If you’re experiencing financial hardship, you can ask your lender for a forbearance on your Federally-backed residential loan. They must grant the request without fees, interest, or penalties for 180 days. There are options to extend it. Banks cannot foreclose for 60 days.

If you're experiencing financial hardship with your Federally-backed multifamily loan, you are eligible for a 30 day forbearance and can be extended for another 60 days under certain conditions. This is key for those landlords out there who are wondering whether tenants will be able to pay rent during this time of economic hardship.

Small Business Loans

Now we get to one of the most interesting part of the CARES Act in my opinion – the various loans and grants available to small business owners and sole proprietors.

Does this apply to doctors?

Yes, if you have your own practice, are an independent contractor. In essence, if you receive a K-1 or 1099, it applies to you. 

It can apply to you as an employed doctor with a W-2 if you have a side hustle and get a 1099 from that. 

There are two major loans to consider, the SBA Economic Injury Disaster Loan (EIDL) and the Paycheck Protection Program (PPP).

You can also watch this interview & Q/A I had with Toby Mathis, Esq about the different loan options. 

Here’s a quick summary of these loans:

Photo Cred: https://www.liveoakbank.com/paycheck-protection-program-sign-up/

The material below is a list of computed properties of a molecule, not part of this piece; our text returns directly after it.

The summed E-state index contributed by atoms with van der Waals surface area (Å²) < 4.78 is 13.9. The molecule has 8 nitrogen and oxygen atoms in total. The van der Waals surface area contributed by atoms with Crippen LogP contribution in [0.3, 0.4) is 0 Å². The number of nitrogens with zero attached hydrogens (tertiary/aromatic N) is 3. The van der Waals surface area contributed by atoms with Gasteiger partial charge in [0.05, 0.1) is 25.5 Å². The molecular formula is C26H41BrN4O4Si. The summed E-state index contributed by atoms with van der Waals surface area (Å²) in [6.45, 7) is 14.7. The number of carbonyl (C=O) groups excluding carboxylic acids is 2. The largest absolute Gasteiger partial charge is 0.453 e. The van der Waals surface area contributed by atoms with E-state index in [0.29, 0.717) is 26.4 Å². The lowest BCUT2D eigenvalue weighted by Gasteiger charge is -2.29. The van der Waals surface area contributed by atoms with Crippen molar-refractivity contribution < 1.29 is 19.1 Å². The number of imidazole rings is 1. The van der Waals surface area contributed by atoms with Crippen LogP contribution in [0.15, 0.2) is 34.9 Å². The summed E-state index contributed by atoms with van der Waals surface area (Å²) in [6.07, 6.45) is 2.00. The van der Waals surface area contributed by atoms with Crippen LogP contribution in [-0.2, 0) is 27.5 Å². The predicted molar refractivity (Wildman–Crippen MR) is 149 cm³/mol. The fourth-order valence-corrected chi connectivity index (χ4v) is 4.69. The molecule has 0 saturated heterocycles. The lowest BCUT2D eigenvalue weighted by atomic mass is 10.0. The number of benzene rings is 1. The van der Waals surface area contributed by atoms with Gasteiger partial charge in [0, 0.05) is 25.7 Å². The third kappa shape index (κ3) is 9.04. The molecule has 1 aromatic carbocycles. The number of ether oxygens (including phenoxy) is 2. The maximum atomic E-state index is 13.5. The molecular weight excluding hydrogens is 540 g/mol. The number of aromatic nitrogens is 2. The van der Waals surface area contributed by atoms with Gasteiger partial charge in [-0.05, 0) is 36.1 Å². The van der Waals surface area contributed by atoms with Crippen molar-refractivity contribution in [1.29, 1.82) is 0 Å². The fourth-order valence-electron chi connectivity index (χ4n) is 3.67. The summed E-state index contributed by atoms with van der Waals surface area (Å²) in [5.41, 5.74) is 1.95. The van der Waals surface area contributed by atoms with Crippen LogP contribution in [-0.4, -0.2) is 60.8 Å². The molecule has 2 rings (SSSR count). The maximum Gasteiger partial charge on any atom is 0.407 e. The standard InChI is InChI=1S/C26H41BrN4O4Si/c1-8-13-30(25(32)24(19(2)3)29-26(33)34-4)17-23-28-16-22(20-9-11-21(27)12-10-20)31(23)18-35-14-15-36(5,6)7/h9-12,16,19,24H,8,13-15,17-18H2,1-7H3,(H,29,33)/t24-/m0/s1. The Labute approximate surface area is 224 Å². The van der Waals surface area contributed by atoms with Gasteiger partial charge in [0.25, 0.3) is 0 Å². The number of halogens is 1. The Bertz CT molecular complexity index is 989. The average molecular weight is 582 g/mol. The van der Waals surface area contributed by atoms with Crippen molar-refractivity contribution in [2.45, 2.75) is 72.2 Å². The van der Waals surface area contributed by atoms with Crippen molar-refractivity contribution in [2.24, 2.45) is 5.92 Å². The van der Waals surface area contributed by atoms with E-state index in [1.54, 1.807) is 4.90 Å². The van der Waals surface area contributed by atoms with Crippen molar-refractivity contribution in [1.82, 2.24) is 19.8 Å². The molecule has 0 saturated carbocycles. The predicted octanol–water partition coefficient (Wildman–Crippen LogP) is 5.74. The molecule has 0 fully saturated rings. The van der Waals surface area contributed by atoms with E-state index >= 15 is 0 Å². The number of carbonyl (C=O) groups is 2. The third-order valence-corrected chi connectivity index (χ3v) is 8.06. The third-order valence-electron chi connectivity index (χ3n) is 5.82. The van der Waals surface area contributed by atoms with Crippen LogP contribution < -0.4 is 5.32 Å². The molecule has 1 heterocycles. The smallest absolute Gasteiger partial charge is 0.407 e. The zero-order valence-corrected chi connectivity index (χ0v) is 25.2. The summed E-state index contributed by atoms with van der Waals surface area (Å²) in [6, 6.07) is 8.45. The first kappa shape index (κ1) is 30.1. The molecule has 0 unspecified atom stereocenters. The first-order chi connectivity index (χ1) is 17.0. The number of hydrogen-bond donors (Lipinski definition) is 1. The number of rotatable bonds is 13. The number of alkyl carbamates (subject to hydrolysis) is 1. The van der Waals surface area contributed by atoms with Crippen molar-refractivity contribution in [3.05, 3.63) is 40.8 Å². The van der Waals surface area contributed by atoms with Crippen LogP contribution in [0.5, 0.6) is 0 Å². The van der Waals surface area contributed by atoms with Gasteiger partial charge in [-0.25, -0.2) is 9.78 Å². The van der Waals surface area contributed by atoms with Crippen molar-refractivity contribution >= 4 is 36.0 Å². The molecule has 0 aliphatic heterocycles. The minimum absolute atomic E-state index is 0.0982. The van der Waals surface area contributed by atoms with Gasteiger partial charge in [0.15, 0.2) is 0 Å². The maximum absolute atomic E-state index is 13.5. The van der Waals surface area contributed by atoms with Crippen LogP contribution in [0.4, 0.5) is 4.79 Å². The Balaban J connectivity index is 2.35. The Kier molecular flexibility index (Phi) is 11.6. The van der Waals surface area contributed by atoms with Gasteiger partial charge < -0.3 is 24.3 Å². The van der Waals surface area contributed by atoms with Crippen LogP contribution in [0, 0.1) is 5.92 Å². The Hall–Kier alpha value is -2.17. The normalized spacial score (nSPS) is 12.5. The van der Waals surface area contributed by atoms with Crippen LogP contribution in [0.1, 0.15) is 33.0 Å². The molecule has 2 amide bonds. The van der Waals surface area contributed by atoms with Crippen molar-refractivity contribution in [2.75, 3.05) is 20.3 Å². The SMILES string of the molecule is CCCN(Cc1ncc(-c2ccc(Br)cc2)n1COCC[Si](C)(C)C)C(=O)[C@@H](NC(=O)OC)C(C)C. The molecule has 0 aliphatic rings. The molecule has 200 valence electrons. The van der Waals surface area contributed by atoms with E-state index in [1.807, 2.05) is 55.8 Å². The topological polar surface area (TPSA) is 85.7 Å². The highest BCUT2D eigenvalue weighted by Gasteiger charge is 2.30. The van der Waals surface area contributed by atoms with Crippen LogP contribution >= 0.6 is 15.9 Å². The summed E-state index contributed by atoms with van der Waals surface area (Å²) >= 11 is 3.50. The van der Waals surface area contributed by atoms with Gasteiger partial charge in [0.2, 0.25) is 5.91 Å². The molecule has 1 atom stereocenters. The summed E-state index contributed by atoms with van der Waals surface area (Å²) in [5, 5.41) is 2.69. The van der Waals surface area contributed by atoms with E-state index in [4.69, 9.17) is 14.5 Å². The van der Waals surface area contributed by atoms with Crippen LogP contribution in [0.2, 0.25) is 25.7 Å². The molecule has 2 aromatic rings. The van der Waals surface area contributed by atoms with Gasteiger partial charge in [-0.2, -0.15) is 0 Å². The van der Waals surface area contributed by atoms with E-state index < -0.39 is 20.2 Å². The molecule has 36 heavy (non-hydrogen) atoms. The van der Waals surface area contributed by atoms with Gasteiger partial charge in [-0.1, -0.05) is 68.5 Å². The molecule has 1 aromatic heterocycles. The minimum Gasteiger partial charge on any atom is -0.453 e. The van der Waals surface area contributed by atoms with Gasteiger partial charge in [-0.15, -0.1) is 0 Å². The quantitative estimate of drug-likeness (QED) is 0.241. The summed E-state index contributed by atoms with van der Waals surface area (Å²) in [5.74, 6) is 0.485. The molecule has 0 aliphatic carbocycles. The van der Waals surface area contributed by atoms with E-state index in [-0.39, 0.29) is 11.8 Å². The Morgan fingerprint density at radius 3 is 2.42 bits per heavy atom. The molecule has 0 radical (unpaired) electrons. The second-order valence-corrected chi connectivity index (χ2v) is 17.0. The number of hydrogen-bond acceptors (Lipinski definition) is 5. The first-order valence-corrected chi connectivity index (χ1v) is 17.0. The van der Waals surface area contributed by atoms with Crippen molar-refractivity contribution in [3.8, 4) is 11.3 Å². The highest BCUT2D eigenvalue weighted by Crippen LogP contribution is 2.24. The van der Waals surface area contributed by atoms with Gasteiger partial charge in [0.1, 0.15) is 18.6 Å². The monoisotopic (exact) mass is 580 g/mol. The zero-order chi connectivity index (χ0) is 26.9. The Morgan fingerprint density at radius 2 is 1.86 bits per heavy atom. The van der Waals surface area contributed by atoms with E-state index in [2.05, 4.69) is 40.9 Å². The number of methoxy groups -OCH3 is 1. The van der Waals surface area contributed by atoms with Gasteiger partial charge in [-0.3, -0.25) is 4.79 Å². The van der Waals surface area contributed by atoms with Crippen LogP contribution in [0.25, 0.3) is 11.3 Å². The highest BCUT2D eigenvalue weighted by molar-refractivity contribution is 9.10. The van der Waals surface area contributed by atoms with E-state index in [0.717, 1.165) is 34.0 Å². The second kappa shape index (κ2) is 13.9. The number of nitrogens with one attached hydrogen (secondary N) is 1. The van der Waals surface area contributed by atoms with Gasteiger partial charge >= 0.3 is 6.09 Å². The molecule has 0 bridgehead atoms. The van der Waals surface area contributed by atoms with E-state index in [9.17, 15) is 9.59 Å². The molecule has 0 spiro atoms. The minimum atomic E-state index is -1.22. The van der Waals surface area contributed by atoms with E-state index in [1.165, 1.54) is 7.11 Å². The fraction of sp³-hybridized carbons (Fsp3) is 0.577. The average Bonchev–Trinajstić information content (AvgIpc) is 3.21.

The purpose of these loans is essentially to help small businesses maintain their payroll (and not have to lay workers off) and continue to operate thereby preventing a total economic meltdown.

The EIDL loan comes directly from the Small Business Administration, and the PPP loans are from Private Lenders and Banks that have been approved by the SBA.

Deciding which one is better is an individual decision. It totally depends on your cash needs and the size of your payroll. But it’s nice to know that there are options. The first step is to understand what they are and how they differ.

Economic Injury Disaster Loan (EIDL)

You can see the application and apply directly for the EIDL here.

Here are the highlights:

  • The loan amount can be up to $2 million.
  • Who is eligible:
    • Small businesses with < 500 employees
    • Private Nonprofits
    • Independent Contractors
    • Sole Proprietors
  • Loan is provided by the SBA directly
  • Personal guarantee if loan > $200,000
  • Collateral for loans > $25,000
  • Interest on loan: 3.75% for businesses, 2.75% for nonprofits
  • $10,000 emergency grant (see below)
  • Automatic deferral of principal/interest for up to a year
  • Can be used for payroll, equipment, rent, and other operating expenses

Emergency Grant

As part of the EIDL, there is an emergency grant potentially available to small business owners in the form of a $10,000 forgivable loan that can be used to pay for immediate operating costs including payroll, fixed debt, accounts payable, sick leave, and more.

First come, first served from what I hear. This will run out quickly.

I'm guessing that sole proprietors and doctors that receive a 1099 like independent contractors and per diem physicians will be running to apply for this if they haven't already.

Paycheck Protection Program (PPP)

Here are the highlights:

  • Up to 2.5x average monthly payroll up to $10 million
  • Who is eligible:
    • Small business < 500 employees
    • Independent Contractors
    • Sole Proprietors
    • Self-employed
  • Loan is provided through SBA-approved lender
  • No personal guarantee
  • No collateral
  • Interest: capped at 4%
  • Loan forgiveness for 8 weeks of operating costs including: payroll, rent, mortgage interest, starts when the loan is originated